Logan Paul still hasn't refunded victims of his crypto videogame scam

Logan Paul at a boxing match.
(Image credit: Christian Petersen via Getty images)

Logan Paul is one of the biggest influencers in the world, and a one-man brand whose tentacles touch everything from wrestling to podcasts to sugar water. He and fellow influencer KSI have recently scored a major mainstream hit with their endorsement of an energy drink called Prime, but this success has overshadowed one of the dodgier elements of Paul's recent past: a crypto-based videogame that promised the Earth (or, at least, that it would exist), made millions, and now looks very much like a scam.

The whole CryptoZoo scam was exposed by investigative journalist CoffeeZilla in January of this year or, as we put it at the time, Logan Paul just did too many shitty things to fit in this headline. That's because, following the detailed report into this scheme, Paul threatened to sue the journalist before having second thoughts (or being persuaded to have them), apologising, and copping to it before promising refunds.

"I deleted my initial response to Coffee’s series," said Paul at the time. "It was rash and misaligned with the true issue at hand, so I called him today and apologized… I’m grateful he brought this to light. I will be taking accountability, apologizing, and coming forward with a plan in the near future".

That plan was a promised $1.8 million of Paul's own money going into refunding CryptoZoo backers, through a scheme where any crypto assets people had bought from the game would be bought back at a guaranteed price. All's well that ends well, right?

Six months on that's not quite how it seems. Paul has moved on to his latest highly profitable ventures, mainly making public appearances to shill Prime, and has just decided to ignore the whole CryptoZoo thing and pretend it didn't happen. The way that rich people do this is, of course, by declaring their good intentions through a legal firm.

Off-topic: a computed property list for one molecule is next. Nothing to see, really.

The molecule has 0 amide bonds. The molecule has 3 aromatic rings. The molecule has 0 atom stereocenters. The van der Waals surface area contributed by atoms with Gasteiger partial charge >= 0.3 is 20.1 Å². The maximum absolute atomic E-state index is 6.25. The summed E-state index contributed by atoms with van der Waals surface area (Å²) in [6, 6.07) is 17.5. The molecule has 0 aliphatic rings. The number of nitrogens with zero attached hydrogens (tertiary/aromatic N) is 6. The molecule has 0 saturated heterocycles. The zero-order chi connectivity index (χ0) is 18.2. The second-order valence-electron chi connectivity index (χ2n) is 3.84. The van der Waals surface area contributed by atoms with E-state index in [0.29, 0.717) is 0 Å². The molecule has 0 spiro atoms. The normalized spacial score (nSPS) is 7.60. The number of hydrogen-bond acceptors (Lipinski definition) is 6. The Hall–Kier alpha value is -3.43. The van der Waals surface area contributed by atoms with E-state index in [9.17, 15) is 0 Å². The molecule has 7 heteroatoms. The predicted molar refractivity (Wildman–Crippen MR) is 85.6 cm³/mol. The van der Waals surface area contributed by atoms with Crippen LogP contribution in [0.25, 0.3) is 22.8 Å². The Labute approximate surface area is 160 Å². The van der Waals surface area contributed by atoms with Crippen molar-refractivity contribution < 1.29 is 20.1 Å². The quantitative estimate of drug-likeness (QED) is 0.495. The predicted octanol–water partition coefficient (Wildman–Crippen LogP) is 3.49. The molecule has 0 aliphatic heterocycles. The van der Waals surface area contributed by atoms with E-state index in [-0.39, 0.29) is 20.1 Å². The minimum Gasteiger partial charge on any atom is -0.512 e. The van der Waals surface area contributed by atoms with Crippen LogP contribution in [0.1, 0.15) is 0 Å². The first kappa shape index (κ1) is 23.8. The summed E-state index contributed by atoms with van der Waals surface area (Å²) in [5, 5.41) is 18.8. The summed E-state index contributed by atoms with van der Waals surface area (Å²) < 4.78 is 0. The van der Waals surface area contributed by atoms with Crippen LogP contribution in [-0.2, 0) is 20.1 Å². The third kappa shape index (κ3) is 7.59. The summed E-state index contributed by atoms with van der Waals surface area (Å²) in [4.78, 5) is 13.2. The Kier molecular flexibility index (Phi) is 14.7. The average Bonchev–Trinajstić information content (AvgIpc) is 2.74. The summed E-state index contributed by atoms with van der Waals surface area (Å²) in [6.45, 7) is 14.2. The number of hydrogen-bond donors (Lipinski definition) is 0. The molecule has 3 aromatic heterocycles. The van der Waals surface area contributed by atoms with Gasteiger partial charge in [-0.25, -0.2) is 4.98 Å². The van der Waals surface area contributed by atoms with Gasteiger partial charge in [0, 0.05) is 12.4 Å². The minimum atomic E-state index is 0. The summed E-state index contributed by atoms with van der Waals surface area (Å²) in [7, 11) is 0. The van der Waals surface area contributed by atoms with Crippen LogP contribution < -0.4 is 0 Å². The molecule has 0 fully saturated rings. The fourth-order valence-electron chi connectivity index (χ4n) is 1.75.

Yes! In you-couldn't-make-it-up territory Coffeezilla, the journalist who did the investigation into CryptoZoo and made Paul promise the refunds, has now had another look and, following Paul's plea the last time around that he make direct contact, has done so several times to ask what's going on with those refunds. The first three attempts were ignored before, on the fourth, he received a reply from a legal firm representing Paul in this matter. 

""We represent Logan Paul. Mr. Paul has informed us of your outreach about the status of the CryptoZoo egg buyback. Mr. Paul remains committed to this process. We are working with Mr. Paul to evaluate the best way to achieve this goal."

So: Paul announced a plan for refunds which seems, as far as these things go, relatively straightforward. Buyback schemes are not uncommon, Paul obviously has the money (estimated net worth: anywhere between $50-100 million), and it seems self-evident that the 'vision' for CryptoZoo will never be realised. 

Now, however, it looks like Paul's hoping enough time's passed that he can just move on without the refunds, and get a legal firm to stonewall any annoying questions. I've asked them about the refunds and will update with any response.

Add another to the list of controversies. Paul's success has come despite various scandals that may have ended other careers, in particular a video from 2017 which showed the body of someone who had apparently committed suicide in Japan's Aokigahara forest (Paul later apologised). In fact CrytpoZoo isn't even his first dodgy crypto link, with the influencer having previously promoted the cryptocurrency Dink Doink, which is now just another shitcoin.

The CryptoZoo website remains live but says it is "undergoing upgrades to the core infrastructure of the ecosystem". Any day now I'm sure. Amazingly enough though, given its face seems to want to wash his hands of the whole thing, the marketplace remains live.

Rich Stanton

Rich is a games journalist with 15 years' experience, beginning his career on Edge magazine before working for a wide range of outlets, including Ars Technica, Eurogamer, GamesRadar+, Gamespot, the Guardian, IGN, the New Statesman, Polygon, and Vice. He was the editor of Kotaku UK, the UK arm of Kotaku, for three years before joining PC Gamer. He is the author of a Brief History of Video Games, a full history of the medium, which the Midwest Book Review described as "[a] must-read for serious minded game historians and curious video game connoisseurs alike."